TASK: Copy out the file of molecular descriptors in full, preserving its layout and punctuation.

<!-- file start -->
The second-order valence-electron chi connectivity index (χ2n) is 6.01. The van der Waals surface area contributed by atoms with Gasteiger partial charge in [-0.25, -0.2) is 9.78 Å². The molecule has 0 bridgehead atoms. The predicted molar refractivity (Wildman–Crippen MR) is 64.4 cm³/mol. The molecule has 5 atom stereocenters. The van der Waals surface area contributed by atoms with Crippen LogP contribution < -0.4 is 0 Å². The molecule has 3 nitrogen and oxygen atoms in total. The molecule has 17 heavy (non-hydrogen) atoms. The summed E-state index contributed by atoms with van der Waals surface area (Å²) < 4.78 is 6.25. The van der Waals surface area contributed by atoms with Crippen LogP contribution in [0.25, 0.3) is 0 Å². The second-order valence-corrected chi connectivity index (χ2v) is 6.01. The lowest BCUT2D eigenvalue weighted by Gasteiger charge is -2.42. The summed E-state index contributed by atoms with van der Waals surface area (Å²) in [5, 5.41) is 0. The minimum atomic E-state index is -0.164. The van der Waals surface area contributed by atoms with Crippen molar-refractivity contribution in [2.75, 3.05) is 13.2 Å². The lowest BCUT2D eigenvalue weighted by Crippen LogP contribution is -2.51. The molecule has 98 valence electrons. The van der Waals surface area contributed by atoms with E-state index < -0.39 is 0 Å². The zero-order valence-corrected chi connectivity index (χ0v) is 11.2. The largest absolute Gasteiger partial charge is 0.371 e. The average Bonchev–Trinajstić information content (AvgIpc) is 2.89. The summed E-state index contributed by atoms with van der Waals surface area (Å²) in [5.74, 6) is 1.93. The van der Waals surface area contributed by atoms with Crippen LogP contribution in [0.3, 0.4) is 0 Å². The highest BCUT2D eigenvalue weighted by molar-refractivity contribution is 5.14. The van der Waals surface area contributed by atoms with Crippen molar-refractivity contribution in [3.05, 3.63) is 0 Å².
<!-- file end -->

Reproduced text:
The second-order valence-electron chi connectivity index (χ2n) is 6.01. The van der Waals surface area contributed by atoms with Gasteiger partial charge in [-0.25, -0.2) is 9.78 Å². The molecule has 0 bridgehead atoms. The predicted molar refractivity (Wildman–Crippen MR) is 64.4 cm³/mol. The molecule has 5 atom stereocenters. The van der Waals surface area contributed by atoms with Crippen LogP contribution < -0.4 is 0 Å². The molecule has 3 nitrogen and oxygen atoms in total. The molecule has 17 heavy (non-hydrogen) atoms. The summed E-state index contributed by atoms with van der Waals surface area (Å²) < 4.78 is 6.25. The van der Waals surface area contributed by atoms with Crippen LogP contribution in [0.25, 0.3) is 0 Å². The second-order valence-corrected chi connectivity index (χ2v) is 6.01. The lowest BCUT2D eigenvalue weighted by Gasteiger charge is -2.42. The summed E-state index contributed by atoms with van der Waals surface area (Å²) in [5, 5.41) is 0. The minimum atomic E-state index is -0.164. The van der Waals surface area contributed by atoms with Crippen molar-refractivity contribution in [2.75, 3.05) is 13.2 Å². The lowest BCUT2D eigenvalue weighted by Crippen LogP contribution is -2.51. The molecule has 98 valence electrons. The van der Waals surface area contributed by atoms with E-state index < -0.39 is 0 Å². The zero-order valence-corrected chi connectivity index (χ0v) is 11.2. The largest absolute Gasteiger partial charge is 0.371 e. The average Bonchev–Trinajstić information content (AvgIpc) is 2.89. The summed E-state index contributed by atoms with van der Waals surface area (Å²) in [5.74, 6) is 1.93. The van der Waals surface area contributed by atoms with Crippen LogP contribution in [0.3, 0.4) is 0 Å². The highest BCUT2D eigenvalue weighted by molar-refractivity contribution is 5.14. The van der Waals surface area contributed by atoms with Crippen molar-refractivity contribution in [3.05, 3.63) is 0 Å².